“Messages you send to this group are now secured with end-to-end encryption. Tap for more info.”
On April 5 WhatsApp announced that it had turned on full end-to-end encryption for all communications over its network.
“The idea is simple: when you send a message, the only person who can read it is the person or group chat that you send that message to,”
said WhatsApp’s founders Jan Koum and Brian Acton in a blogpost announcing the move.
“No one can see inside that message. Not cybercriminals. Not hackers. Not oppressive regimes. Not even us. End-to-end encryption helps make communication via WhatsApp private – sort of like a face-to-face conversation.”
By rolling out end-to-end encryption for its vast user base, WhatsApp has thrown down the gauntlet on behalf of the tech industry, as disputes over online privacy with government agencies around the world become more heated.
End-to-end encryption for messaging services is not a new phenomenon; WhatsApp began offering the feature for users of its Android app in November 2014. And the feature is already available via a series of messaging apps including Telegram, ChatSecure and Signal, the personal choice of the US National Security Agency whistleblower Edward Snowden.
But what makes WhatsApp’s move this month so important is the sheer number of people affected. The messaging service, launched just six years ago, now has more than 1 billion regular users around the world.
And while WhatsApp can still provide metadata to authorities (including the identities of people receiving messages and the date and time of communication) now every single message sent over the most recent version of the software is encrypted end-to-end.
“It’s big news because it has brought encryption to the masses,”
says the UK-based online security expert Graham Cluley.
“By turning the feature on by default and being so transparent about what they’re doing they are helping the average Joe realise the benefit of encryption. In short, encryption isn’t just for boffins and nerds [anymore].”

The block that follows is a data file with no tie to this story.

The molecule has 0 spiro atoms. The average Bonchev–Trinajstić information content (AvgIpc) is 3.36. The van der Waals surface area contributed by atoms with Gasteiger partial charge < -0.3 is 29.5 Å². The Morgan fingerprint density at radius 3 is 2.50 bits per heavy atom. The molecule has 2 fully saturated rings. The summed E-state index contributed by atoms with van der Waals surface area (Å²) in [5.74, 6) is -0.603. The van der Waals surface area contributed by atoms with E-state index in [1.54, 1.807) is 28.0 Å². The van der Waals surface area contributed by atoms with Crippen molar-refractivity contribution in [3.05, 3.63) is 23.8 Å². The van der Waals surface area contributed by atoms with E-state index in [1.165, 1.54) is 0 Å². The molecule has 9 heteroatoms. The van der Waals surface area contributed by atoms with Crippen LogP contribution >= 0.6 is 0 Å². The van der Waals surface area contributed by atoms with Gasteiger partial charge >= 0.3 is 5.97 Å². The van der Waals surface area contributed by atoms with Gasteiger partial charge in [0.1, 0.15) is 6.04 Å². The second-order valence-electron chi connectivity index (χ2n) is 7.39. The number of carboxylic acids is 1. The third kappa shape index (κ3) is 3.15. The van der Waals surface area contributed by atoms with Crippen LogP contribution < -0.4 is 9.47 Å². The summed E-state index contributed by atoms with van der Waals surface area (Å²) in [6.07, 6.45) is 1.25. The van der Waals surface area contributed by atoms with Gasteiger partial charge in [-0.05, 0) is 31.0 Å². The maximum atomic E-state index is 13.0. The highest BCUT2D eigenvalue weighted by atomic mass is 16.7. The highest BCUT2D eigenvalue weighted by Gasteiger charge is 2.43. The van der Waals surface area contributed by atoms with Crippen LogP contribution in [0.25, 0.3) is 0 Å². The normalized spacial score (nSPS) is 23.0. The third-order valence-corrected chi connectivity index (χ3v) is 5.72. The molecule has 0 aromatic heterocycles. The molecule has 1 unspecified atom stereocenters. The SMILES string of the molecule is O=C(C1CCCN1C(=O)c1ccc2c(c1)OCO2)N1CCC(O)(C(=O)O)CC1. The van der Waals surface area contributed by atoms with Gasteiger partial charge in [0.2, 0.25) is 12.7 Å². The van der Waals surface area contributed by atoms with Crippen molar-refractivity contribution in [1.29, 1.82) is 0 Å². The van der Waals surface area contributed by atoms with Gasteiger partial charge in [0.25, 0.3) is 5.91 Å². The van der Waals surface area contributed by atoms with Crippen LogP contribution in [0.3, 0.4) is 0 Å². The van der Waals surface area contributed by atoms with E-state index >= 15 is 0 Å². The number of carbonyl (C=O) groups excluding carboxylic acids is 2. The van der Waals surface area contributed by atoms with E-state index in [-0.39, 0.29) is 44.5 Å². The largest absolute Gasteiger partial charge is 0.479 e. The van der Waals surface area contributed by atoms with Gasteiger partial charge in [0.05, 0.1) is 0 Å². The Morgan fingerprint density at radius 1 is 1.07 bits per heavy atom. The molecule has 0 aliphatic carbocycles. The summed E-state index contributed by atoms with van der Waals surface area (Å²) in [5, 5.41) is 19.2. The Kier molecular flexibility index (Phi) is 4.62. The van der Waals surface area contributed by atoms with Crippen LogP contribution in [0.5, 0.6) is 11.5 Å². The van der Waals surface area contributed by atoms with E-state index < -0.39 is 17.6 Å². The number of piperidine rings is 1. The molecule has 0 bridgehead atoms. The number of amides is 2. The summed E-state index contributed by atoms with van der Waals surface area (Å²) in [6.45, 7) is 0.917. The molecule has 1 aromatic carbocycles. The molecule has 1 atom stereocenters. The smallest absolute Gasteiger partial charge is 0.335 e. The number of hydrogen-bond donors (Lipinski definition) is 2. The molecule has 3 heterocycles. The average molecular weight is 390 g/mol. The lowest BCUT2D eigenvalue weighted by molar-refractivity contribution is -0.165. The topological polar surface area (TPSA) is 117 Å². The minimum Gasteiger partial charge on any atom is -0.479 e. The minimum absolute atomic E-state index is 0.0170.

Of course, Messrs Koum and Acton naturally did not mention that non-oppressive regimes and law enforcement agencies trying to prevent criminal acts also cannot see inside those messages either. And that might prove to be a bit of a problem, with the relationship between tech companies and governments becoming increasingly fraught.
Even before its April 5 move, WhatsApp found itself in trouble with authorities eager to tap into the contents of messages across its network.
Last month police in Brazil arrested Diego Dzodan, the vice president of Facebook for Latin America, after WhatsApp, which was bought by Facebook in 2014 for US$22 billion, allegedly failed to comply with a court order to hand over messages relating to a drug investigation.
“WhatsApp cannot provide information we do not have,”
the messaging service said following Mr Dzodan’s arrest (he was released 24 hours later), suggesting that the messages authorities sought were sent via end-to-end encryption, and were therefore unreadable by anyone other than the sender and receivers.
And WhatsApp’s new encryption protocols have already been raising eyebrows in India, one of the service’s largest markets.
However is WhatsApp still secure now?